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Noitnetta Setiretlifatem [NYTimes]
August 18, 2002 9:04 AM   Subscribe

Noitnetta Setiretlifatem [NYTimes] The French are now even more confusing. Verlan [2] [3] is the modern Pig Latin of France.
posted by srboisvert (11 comments total) 1 user marked this as a favorite

 
Verlan is neat; the Times article is silly. See (if you're interested) my rant about it (self-link, obviously).
posted by languagehat at 9:19 AM on August 18, 2002


This explains that Jerry Lewis thing...play his movies backwards -> pure genius!
posted by HTuttle at 9:35 AM on August 18, 2002


It's a cant, and its not really any different than any of the cants spoken in various underworlds throughout time. Spec. ref. "rhyming slang", which is still in everyday use.
posted by Cerebus at 10:17 AM on August 18, 2002


I wouldn't call it Pig Latin - did you even read the NYTimes article? It may seem like Pig Latin in form, but it's more of a slang than anything.
posted by panopticon at 10:18 AM on August 18, 2002


this is hugely cool. i had an ex-girlfriend who was really into verlan: the only thing i remembered was that 'teff' was slang for a rave of some sort (fete backwards, of course). beyond that i didn't really learn anything, except for the fact that she spoke french way better than i did.

also thanks for the commentary languagehat -- great info!
posted by fishfucker at 1:24 PM on August 18, 2002


panopticon: I wouldn't call it Pig Latin - did you even read the NYTimes article? It may seem like Pig Latin in form, but it's more of a slang than anything.

If I had read the article I would have some nasty Verlan to toss back at you for that accusation.
posted by srboisvert at 4:34 PM on August 18, 2002


The controversial French street-movie La Haine contained a lot of Verlan, and was based around the communities that this article discusses.

srboisvert: Try.. 'Nique ta mere'
posted by wackybrit at 5:00 PM on August 18, 2002


Here's an interesting list of coded language variants; compare British backslang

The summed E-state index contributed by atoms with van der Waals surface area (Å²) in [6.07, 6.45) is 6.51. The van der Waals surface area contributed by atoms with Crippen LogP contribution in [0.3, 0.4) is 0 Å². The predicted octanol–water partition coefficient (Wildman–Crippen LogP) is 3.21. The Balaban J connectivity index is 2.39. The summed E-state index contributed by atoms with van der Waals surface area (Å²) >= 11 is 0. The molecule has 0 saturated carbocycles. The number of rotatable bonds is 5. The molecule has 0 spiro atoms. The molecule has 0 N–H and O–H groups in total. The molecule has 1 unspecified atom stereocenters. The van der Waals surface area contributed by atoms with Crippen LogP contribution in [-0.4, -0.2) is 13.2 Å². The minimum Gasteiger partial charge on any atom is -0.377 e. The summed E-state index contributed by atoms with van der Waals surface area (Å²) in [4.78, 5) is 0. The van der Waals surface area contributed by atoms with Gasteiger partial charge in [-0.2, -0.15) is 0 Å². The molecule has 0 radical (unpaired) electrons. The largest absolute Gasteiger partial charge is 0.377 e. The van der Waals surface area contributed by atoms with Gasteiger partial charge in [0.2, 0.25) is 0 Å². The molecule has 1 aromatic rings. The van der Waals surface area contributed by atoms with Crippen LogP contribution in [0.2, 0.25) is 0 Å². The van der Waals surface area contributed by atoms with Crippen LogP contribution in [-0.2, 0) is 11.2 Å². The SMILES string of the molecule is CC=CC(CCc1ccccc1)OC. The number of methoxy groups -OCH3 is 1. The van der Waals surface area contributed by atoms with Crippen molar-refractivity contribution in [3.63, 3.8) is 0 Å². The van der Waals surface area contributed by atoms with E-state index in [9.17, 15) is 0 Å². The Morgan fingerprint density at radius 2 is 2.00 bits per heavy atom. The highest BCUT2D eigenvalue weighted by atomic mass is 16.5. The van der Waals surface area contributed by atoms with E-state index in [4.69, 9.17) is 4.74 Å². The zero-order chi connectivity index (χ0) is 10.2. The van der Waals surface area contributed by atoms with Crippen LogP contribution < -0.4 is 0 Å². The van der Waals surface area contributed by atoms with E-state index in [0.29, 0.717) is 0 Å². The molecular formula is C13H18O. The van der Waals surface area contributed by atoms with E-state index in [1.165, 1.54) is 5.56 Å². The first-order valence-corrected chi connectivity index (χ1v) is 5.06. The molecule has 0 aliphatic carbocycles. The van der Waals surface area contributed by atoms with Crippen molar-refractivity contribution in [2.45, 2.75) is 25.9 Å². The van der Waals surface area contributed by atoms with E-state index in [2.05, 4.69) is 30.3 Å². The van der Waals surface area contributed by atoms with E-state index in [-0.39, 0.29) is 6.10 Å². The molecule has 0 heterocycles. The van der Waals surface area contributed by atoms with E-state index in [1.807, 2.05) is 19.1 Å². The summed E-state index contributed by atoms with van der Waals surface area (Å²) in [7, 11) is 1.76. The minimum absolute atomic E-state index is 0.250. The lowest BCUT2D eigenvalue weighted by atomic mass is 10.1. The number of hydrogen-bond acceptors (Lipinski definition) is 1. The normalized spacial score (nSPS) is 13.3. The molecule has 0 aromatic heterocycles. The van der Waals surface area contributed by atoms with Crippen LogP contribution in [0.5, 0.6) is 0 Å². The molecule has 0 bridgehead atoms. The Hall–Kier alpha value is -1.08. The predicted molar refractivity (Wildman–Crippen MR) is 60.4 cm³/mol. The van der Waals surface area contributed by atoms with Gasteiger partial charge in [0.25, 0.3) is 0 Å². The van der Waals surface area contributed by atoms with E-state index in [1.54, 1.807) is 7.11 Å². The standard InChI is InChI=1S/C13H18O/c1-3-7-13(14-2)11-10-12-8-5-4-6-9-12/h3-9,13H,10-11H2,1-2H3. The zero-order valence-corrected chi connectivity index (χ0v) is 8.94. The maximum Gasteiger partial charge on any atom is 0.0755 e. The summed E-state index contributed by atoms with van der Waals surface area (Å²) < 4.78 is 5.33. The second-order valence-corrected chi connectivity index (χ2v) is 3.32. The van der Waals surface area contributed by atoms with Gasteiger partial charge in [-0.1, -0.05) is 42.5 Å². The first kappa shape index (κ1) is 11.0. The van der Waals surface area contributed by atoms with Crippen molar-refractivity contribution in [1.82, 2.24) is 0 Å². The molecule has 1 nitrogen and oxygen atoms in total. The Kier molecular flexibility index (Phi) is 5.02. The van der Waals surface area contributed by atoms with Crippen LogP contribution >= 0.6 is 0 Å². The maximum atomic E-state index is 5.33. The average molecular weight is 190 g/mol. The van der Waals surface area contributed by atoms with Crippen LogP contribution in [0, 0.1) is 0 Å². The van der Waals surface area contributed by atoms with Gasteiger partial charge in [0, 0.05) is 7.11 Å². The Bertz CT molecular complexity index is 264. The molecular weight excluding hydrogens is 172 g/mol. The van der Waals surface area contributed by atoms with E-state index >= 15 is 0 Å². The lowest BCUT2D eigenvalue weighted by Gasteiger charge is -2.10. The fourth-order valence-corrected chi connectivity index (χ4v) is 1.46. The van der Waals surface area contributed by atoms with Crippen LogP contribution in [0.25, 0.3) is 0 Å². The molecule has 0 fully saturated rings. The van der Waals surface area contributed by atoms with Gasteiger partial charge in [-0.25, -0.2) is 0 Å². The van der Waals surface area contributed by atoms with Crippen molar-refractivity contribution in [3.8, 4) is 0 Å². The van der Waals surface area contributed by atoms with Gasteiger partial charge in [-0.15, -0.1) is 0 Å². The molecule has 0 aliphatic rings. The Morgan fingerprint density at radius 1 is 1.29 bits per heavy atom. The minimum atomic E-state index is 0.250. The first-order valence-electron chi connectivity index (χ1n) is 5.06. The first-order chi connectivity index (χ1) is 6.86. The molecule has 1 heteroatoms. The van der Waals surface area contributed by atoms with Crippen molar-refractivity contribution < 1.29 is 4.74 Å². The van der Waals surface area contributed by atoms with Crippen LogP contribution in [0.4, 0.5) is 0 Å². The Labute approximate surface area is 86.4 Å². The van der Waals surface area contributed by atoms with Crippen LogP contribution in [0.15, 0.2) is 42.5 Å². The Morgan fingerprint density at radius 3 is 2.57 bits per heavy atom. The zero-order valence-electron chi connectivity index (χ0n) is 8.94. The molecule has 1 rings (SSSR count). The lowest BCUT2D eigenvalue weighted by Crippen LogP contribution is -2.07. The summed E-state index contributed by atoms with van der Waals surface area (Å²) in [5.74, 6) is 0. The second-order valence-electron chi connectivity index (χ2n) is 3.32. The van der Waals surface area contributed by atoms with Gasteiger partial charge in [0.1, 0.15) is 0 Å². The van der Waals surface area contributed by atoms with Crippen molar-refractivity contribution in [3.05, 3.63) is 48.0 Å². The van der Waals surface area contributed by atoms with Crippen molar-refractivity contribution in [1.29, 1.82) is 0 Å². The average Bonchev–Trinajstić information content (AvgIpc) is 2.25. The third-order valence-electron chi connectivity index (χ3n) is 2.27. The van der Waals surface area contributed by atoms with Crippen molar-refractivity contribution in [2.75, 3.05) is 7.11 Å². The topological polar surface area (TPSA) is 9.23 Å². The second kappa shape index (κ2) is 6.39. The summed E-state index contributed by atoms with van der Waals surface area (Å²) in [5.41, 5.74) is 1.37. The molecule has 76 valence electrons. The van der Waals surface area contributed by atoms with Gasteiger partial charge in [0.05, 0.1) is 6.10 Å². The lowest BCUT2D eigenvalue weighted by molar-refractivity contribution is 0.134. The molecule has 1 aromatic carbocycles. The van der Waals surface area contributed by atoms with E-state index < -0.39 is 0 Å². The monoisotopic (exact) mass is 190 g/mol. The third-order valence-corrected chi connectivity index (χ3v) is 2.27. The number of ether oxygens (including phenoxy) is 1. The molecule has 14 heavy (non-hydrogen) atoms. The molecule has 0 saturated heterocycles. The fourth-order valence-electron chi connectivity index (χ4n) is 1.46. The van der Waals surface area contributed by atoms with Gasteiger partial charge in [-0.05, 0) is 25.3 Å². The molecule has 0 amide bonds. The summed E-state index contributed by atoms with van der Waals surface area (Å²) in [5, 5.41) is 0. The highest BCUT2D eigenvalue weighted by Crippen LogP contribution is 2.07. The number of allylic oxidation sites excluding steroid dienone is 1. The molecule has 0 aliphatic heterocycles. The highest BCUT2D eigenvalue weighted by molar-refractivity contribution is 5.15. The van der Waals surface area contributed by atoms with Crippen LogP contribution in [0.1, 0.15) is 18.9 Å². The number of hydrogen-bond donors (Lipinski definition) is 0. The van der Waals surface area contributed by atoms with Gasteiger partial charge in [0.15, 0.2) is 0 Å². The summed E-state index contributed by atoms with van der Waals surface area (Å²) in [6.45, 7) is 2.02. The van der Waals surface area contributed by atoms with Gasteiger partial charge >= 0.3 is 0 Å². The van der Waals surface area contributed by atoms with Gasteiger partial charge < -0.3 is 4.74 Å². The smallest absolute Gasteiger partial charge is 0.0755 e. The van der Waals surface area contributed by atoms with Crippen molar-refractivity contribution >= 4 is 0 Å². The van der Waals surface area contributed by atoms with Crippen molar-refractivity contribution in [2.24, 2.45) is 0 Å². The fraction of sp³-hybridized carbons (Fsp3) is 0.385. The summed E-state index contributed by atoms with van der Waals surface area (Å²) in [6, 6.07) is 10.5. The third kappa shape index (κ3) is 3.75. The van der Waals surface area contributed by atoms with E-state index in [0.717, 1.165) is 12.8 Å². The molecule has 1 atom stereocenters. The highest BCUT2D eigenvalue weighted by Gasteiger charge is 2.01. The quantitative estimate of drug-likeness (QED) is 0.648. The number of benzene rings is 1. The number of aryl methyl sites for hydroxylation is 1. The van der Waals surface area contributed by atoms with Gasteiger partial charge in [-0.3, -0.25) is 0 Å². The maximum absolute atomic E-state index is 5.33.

I agree that if it stays at the level of slang, of adolescent crypolect, that's one thing; but if it metastasizes into a dialect or creole, which it certainly seems to have potential of doing, it's a very interesting trend to watch. A good article on the Beurs indicates that this hybrid culture is more than just disaffected youth; it represents a generational rebellion against both the immigrant parents and the host culture. Other sources suggest that verlan has become ingrained in this subculture. Because of religious differences, Muslims are not integrating well in many European countries: they live apart, banlieus are susceptible to "blockbusting" effects, their communities can become closed affairs where people may live 24/7 without encountering quotidian French. I rate this as more important than "a mere cant" (or jargon, to put it in layman's terms). Whether it has longevity is another question.

I do find it fascinating, and telling, that the first major study of Verlan did not occur until 1990, and was done by an American.
posted by dhartung at 5:10 PM on August 18, 2002


I really know nothing about the French language or French culture, but I found it interesting that even Mitterand was whipping out the Verlan. Like everything else, disaffected minorities come up with something on their own and white people go out and co-opt it.
posted by alidarbac at 6:40 PM on August 18, 2002


Buy this for your kids - or for yourself.
posted by vacapinta at 8:18 PM on August 18, 2002


wackbrit - Nique ta mère is a noble insult but is not Verlan.

Verlan may be acknowledged by the white communities in France but like Cockney Rhyming Slang they do not use it naturally in everyday conversation. There are generally the unspoken "Inverted Commas" around any use of it, as if to say "I'm cool enough to know what this means but I'm not one of those people who would use it seriously".
posted by jontyjago at 3:18 AM on August 19, 2002


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